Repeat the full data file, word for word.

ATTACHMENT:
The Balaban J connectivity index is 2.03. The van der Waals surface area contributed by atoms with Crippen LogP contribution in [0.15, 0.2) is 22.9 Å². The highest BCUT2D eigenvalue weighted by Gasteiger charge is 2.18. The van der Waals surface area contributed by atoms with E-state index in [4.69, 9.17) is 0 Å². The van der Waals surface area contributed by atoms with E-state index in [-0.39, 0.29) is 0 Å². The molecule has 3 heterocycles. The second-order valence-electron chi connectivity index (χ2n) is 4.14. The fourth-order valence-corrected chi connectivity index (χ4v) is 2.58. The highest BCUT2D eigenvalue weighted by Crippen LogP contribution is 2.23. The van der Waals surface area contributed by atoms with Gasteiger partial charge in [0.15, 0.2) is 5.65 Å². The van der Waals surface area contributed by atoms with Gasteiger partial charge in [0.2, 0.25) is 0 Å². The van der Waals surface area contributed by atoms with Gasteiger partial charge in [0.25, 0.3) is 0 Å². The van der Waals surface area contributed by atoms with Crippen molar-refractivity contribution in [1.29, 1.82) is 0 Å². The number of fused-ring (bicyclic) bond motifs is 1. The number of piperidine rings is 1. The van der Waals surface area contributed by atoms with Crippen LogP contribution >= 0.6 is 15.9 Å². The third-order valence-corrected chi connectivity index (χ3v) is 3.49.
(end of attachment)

The Balaban J connectivity index is 2.03. The van der Waals surface area contributed by atoms with Crippen LogP contribution in [0.15, 0.2) is 22.9 Å². The highest BCUT2D eigenvalue weighted by Gasteiger charge is 2.18. The van der Waals surface area contributed by atoms with E-state index in [4.69, 9.17) is 0 Å². The van der Waals surface area contributed by atoms with E-state index in [-0.39, 0.29) is 0 Å². The molecule has 3 heterocycles. The second-order valence-electron chi connectivity index (χ2n) is 4.14. The fourth-order valence-corrected chi connectivity index (χ4v) is 2.58. The highest BCUT2D eigenvalue weighted by Crippen LogP contribution is 2.23. The van der Waals surface area contributed by atoms with Gasteiger partial charge in [0.15, 0.2) is 5.65 Å². The van der Waals surface area contributed by atoms with Gasteiger partial charge in [0.2, 0.25) is 0 Å². The van der Waals surface area contributed by atoms with Gasteiger partial charge in [0.25, 0.3) is 0 Å². The van der Waals surface area contributed by atoms with Crippen molar-refractivity contribution in [1.29, 1.82) is 0 Å². The number of fused-ring (bicyclic) bond motifs is 1. The number of piperidine rings is 1. The van der Waals surface area contributed by atoms with Crippen LogP contribution >= 0.6 is 15.9 Å². The third-order valence-corrected chi connectivity index (χ3v) is 3.49.